Maryland’s employers added 5,900 jobs last month, but the state’s unemployment rate held steady at a seasonally adjusted 7.4 percent.
It was the first October expansion of employment rolls since 2007, according to the state Department of Labor, Licensing and Regulation. The jobless rate in September was also adjusted downward from a preliminary level of 7.5 percent to 7.4 percent.
Gov. Martin O’Malley called the jobs report “another positive sign for families and business in our state.”
“Since January, as many other states have struggled to come through this national recession, Maryland employers have added 40,600 jobs to the payrolls,” O’Malley said.
The national unemployment rate was 9.6 percent in October.
Maryland has been one of 13 jurisdictions experiencing significant job growth over the last year, adding 28,400 jobs since last October, according to the U.S. Department of Labor. Many of the 13 are clustered in the Mid-Atlantic and Northeast, including Virginia, Pennsylvania, Washington, D.C., and New Hampshire.
Virginia has added 33,000 jobs over that period and posted a 6.9 percent jobless rate in October.
Anirban Basu, chairman and CEO of Sage Policy Group, an economic consulting firm in Baltimore, said the region, and particularly Maryland, have been protected from the worst of the recession by highly educated residents and investments by the federal government.
The improving employment picture, coupled with increased consumer spending and growing corporate earnings, are reasons for optimism, he said.
“There are still some serious headwinds,” Basu said, referring to the corporate real estate and housing markets. “But for the most part, we’re on the mend.”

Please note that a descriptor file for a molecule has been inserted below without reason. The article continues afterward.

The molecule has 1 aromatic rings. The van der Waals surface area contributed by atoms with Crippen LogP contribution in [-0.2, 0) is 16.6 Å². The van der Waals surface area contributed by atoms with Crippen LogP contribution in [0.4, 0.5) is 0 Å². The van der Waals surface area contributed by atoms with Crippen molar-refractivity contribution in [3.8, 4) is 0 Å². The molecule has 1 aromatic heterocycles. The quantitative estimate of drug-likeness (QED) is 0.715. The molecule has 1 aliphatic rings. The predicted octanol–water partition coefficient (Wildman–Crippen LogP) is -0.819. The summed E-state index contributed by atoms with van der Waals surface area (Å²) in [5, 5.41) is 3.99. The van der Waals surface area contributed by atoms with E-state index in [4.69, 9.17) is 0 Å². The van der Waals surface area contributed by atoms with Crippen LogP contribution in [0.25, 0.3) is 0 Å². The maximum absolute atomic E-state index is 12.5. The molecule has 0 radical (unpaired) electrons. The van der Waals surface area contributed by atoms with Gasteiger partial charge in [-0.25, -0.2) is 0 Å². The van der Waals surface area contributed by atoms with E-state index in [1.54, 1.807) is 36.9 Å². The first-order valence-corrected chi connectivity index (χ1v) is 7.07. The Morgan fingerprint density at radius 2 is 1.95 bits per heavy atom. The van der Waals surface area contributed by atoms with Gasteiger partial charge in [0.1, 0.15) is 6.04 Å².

The largest factor in Maryland’s job growth in October was a strong showing from the retail sector, which added 4,100 jobs in the month. It was the sector’s first September to October growth since 2006, according to the DLLR.
Patrick Donoho, president of the Maryland Retailers Association, said the hiring wasn’t surprising as stores added employees for the holiday shopping season.
“The last couple of years have been just awful for the retail world. They’re the canaries in the coal mine,” he said. “But they’re starting to see people come back in the stores, so they’re going to start to hire people.”
Donoho said consumers’ budgets — more robust than last year, but tighter than pre-recession seasons — could stretch the holiday shopping season more than it has in the past.
“They know what their budget has to be for the coming holiday,” he said. “So they start shopping, crossing people’s names off their lists earlier because they have to budget their money.”
The state labor department attributed the 2,000 new jobs in administrative and support services to a growth in temp agencies, and said the 2,100 positions filled at colleges and universities could be due to hiring by institutions that received grants. The health care sector also added 2,200 jobs.
Hotels and restaurants saw the largest decline in employment in October, shedding 3,500 jobs. Mining and construction firms cut payrolls by 1,900 positions.